Mercy's telestroke program uses two-way video to connect with a neurologist at the moment a possible stroke patient arrives in the emergency department. The neurologist can talk with the patient to make a full assessment. Telehealth provides early stroke diagnosis and intervention, allowing some patients to receive a clot-busting drug called tPA that helps restore blood flow and prevent brain damage and permanent disabilities, if the drug is administered within a relatively short space of time. Without the addition of the stroke specialist to the care team, many patients would not have access to such treatment.

One of Mercy's strongest telehealth capabilities is in remote ICU monitoring. In 2006, the Mercy SafeWatch teleICU program was launched. Despite the absence of a defined revenue stream, Mercy leaders implemented this technology across the ministry. Today, Mercy operates the world's largest single-hub electronic intensive care unit. From one location in St. Louis, experienced critical care physicians and nurses monitor more than 450 ICU beds in five states.

By watching over patients with an extra set of expert eyes — provided by both clinicians and technology — Mercy is on pace to eliminate such ICU complications as ventilator-associated pneumonia and central line blood stream infections, and to reduce ICU length of stay by 20 percent.

This same teleICU monitoring technology, coupled with a sophisticated early warning system, is helping identify, triage and manage hospital patients most susceptible to sepsis. In doing so, Mercy has been able to reduce the percentage of severe sepsis patients progressing to septic shock from 13 percent to 5 percent, significantly improving patient outcomes while lowering costs and increasing inpatient capacity.

Through online technology, Mercy manages the ongoing health care needs of individual patients, communities and large populations of employees. Telehealth also augments the care physicians and nurses deliver to the acutely ill in recovery or to the chronically ill. Case and disease managers, social workers and coaches educate patients in self-care management to avoid behaviors that may exacerbate their conditions or lead to complications.

Home telemonitoring equipment allows Mercy to keep a close eye on patients such as Dorothy, who is living with chronic conditions. Dorothy resides in rural Missouri. She follows the same routine each morning — testing her blood sugar, weighing herself and taking her blood pressure. All her daily results are instantly uploaded to her electronic medical record. That record is carefully monitored by her medical team in Springfield, Mo., many miles away.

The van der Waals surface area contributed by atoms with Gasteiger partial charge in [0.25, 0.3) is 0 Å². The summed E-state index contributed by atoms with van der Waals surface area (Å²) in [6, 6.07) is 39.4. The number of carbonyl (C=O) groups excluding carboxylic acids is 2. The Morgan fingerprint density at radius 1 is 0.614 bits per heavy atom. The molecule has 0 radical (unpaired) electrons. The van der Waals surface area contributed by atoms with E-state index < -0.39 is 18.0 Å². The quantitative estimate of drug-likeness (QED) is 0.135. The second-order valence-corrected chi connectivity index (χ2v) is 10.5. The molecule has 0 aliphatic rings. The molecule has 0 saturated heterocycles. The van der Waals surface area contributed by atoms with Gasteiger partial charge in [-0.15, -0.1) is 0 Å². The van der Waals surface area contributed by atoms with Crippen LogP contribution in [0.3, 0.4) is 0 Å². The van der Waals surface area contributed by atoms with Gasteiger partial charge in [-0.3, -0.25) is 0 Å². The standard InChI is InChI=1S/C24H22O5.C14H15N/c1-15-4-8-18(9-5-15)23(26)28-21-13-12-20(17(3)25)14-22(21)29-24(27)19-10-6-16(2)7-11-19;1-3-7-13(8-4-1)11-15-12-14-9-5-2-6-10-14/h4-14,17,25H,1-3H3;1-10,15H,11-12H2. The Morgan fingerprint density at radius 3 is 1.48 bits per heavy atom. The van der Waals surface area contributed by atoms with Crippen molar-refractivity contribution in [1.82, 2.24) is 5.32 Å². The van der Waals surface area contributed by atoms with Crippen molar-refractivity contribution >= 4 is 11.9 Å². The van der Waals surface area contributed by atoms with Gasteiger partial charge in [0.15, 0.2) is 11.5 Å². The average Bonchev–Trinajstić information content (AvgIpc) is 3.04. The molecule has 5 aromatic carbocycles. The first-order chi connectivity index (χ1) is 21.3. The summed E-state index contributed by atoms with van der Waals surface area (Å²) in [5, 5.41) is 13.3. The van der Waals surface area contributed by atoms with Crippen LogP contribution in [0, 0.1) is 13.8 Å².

If they see a problem, the Mercy team calls Dorothy to talk about what measures she should take or medication changes she should make. "It's like having angels watching over me," she has said repeatedly to her Mercy case manager.

Early identification of congestive heart failure (CHF) deterioration for patients like Dorothy has been a key piece of Mercy's broad array of programs designed to lower heart failure readmissions. With the implementation of these efforts over the last five years, Mercy has seen CHF readmission rates drop from about 24 percent to below 16 percent. These intensive telehealth ambulatory solutions are a new model of care delivery that leverages technology, home monitoring, data analytics and a centralized care team to allow for a virtual model augmenting the standard care a patient receives. The telehealth model is expected to dramatically decrease CHF admissions, not just readmissions.

Although obviously beneficial for patients, a telehealth model also improves the quality of life for on-site specialists and supports clinician recruitment and retention. In rural areas, it can be challenging to recruit a highly credentialed specialist to work in a small hospital. Even if the physician is willing to make the move, the hospital may be able to afford only one such person. With no backup, the specialist would need to be on call year-round, an arduous schedule that impacts the physician's quality of life and leads to high turnover.

Through telehealth, Mercy provides backup support for all specialists, enabling the organization to offer specialized care at any time and at any facility so clinicians can maintain balance in their lives, increasing both satisfaction and retention.